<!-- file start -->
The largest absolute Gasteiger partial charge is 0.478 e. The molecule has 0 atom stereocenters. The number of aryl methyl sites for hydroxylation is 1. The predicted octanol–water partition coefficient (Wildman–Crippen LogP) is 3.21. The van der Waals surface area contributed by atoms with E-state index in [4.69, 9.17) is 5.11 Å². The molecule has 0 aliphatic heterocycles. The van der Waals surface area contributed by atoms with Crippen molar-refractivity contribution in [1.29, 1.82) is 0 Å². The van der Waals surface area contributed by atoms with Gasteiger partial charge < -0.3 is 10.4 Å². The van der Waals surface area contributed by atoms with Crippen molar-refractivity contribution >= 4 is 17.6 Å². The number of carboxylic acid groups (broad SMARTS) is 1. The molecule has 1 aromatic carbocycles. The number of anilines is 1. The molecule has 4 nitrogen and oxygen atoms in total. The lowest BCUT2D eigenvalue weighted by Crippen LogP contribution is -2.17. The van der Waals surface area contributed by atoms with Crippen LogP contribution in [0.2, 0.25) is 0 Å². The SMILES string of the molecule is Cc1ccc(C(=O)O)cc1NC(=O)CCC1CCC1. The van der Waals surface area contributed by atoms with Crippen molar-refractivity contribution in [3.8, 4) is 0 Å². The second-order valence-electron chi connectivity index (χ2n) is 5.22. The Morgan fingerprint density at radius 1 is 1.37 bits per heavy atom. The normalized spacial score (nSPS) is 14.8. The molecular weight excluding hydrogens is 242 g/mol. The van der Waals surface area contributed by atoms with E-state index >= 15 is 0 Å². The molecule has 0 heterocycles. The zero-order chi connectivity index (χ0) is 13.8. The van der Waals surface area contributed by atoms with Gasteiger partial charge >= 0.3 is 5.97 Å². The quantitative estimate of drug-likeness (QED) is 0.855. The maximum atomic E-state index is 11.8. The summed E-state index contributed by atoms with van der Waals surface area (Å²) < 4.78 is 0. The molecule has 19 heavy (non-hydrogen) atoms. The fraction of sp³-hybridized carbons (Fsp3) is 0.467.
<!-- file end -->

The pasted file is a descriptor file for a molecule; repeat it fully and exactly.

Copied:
The largest absolute Gasteiger partial charge is 0.478 e. The molecule has 0 atom stereocenters. The number of aryl methyl sites for hydroxylation is 1. The predicted octanol–water partition coefficient (Wildman–Crippen LogP) is 3.21. The van der Waals surface area contributed by atoms with E-state index in [4.69, 9.17) is 5.11 Å². The molecule has 0 aliphatic heterocycles. The van der Waals surface area contributed by atoms with Crippen molar-refractivity contribution in [1.29, 1.82) is 0 Å². The van der Waals surface area contributed by atoms with Gasteiger partial charge < -0.3 is 10.4 Å². The van der Waals surface area contributed by atoms with Crippen molar-refractivity contribution >= 4 is 17.6 Å². The number of carboxylic acid groups (broad SMARTS) is 1. The molecule has 1 aromatic carbocycles. The number of anilines is 1. The molecule has 4 nitrogen and oxygen atoms in total. The lowest BCUT2D eigenvalue weighted by Crippen LogP contribution is -2.17. The van der Waals surface area contributed by atoms with Crippen LogP contribution in [0.2, 0.25) is 0 Å². The SMILES string of the molecule is Cc1ccc(C(=O)O)cc1NC(=O)CCC1CCC1. The van der Waals surface area contributed by atoms with Crippen molar-refractivity contribution in [3.8, 4) is 0 Å². The second-order valence-electron chi connectivity index (χ2n) is 5.22. The Morgan fingerprint density at radius 1 is 1.37 bits per heavy atom. The normalized spacial score (nSPS) is 14.8. The molecular weight excluding hydrogens is 242 g/mol. The van der Waals surface area contributed by atoms with E-state index >= 15 is 0 Å². The molecule has 0 heterocycles. The zero-order chi connectivity index (χ0) is 13.8. The van der Waals surface area contributed by atoms with Gasteiger partial charge >= 0.3 is 5.97 Å². The quantitative estimate of drug-likeness (QED) is 0.855. The maximum atomic E-state index is 11.8. The summed E-state index contributed by atoms with van der Waals surface area (Å²) < 4.78 is 0. The molecule has 19 heavy (non-hydrogen) atoms. The fraction of sp³-hybridized carbons (Fsp3) is 0.467.